Nicholas Wade’s interview-article with Dr. Auwerx states that the dose was 400 mg/kg of body weight (much higher than the 22 mg/kg of the Sinclair study). For an 80 kg (176 lb) person, the 400 mg/kg of body weight amount used in Dr. Auwerx’s mouse study would come to 32,000 mg/day. Compensating for the fact that humans have slower metabolic rates than mice would change the equivalent human dose to roughly 4571 mg/day. Again, there is no published evidence anywhere in the scientific literature of any clinical trial for efficacy in humans. There is limited human safety data (see above). It is premature to take resveratrol and expect any particular results. Long-term safety has not been evaluated in humans.
In a study of 123 Finnish adults, those born with certain increased variations of the SIRT-1 gene had faster metabolisms, helping them to burn energy more efficiently?indicating that the same pathway shown in the lab mice works in humans.
Mechanisms of Action
The mechanisms of resveratrol’s apparent effects on life extension are not fully understood, but they appear to mimic several of the biochemical effects of calorie restriction. A new report indicates that resveratrol activates SIRT-1 and PGC-1α and improve functioning of the mitochondria. Other research calls into question the theory connecting resveratrol, SIRT-1, and calorie restriction.
Resveratrol interferes with all three stages of carcinogenesis – initiation, promotion and progression. Experiments in cell cultures of varied types and isolated subcellular systems in vitro imply many mechanisms in the pharmacological activity of resveratrol. These mechanisms include modulation of the transcription factor NF-kB, inhibition of the cytochrome P450 isoenzyme.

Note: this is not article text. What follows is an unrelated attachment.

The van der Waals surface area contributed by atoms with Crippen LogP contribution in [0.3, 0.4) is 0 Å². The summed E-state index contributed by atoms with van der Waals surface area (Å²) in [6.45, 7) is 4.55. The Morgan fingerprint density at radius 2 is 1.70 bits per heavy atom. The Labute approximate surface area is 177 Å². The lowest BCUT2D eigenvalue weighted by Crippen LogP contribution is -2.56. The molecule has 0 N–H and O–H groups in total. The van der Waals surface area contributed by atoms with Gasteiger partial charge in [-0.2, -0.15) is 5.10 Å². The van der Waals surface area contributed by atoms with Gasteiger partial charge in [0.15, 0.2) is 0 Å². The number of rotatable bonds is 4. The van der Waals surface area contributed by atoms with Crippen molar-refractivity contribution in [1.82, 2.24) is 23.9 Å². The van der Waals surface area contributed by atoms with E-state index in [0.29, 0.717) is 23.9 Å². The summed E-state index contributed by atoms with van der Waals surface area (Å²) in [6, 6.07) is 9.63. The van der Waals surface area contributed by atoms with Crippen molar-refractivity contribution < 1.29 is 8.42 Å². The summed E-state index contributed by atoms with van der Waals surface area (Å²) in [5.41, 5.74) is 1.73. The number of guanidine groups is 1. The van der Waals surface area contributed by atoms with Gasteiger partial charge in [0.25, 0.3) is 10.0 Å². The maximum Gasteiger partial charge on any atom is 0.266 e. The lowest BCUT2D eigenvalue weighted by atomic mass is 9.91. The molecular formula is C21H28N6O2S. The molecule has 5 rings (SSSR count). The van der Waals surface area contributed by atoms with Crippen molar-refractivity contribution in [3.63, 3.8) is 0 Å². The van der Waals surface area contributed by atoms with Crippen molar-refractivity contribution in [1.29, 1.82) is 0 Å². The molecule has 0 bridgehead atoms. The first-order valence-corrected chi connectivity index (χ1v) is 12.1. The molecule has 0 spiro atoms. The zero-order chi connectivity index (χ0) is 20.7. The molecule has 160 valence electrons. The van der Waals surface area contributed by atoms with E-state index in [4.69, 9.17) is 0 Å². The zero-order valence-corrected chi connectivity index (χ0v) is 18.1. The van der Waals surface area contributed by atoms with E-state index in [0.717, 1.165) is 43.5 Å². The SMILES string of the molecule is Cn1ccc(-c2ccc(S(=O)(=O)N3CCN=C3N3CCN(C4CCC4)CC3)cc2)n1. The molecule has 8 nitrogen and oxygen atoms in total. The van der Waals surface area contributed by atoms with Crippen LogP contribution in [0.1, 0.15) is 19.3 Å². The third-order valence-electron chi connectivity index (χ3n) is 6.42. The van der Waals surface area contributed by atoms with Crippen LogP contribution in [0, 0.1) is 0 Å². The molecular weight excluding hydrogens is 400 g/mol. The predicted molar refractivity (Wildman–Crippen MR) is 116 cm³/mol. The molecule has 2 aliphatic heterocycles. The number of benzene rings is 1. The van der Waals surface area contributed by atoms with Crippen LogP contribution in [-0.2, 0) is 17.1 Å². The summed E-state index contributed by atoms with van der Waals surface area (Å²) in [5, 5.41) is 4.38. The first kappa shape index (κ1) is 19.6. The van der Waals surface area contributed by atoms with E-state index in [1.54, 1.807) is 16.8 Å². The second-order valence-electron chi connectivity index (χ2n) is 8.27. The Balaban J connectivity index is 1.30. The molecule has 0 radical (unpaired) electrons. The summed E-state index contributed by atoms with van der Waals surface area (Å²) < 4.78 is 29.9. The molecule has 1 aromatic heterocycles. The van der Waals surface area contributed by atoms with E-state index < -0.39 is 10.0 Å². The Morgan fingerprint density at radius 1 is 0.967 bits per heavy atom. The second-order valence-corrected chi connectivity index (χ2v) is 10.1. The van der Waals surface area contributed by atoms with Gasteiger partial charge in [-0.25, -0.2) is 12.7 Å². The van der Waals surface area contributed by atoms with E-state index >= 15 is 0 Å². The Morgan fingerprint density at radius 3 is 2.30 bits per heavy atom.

Resveratrol was reported effective against neuronal cell dysfunction and cell death, and in theory could help against diseases such as Huntington’s disease and Alzheimer’s disease. Again, this has not yet been tested in humans for any disease.
Research at the Northeastern Ohio Universities College of Medicine and Ohio State University indicates that resveratrol has direct inhibitory action on cardiac fibroblasts and may inhibit the progression of cardiac fibrosis.
In mice, resveratrol reverses the toll of gluttony, keeping their livers healthy and insulin down. Scientists think this effect is thanks to the compound’s ability to activate a protein that affects metabolism – called SIRT-1.
Scientists are also eyeing other conditions that resveratrol might be useful for. The effects of boosting SIRT-1 aren’t limited to diet, says Leonard Guarente, a biologist at the Massachusetts Institute of Technology in Cambridge. Activating the Sirt-1 protein could help stave off the cellular damage that causes other diseases that come with age, such as cancer, Alzheimer’s and heart disease.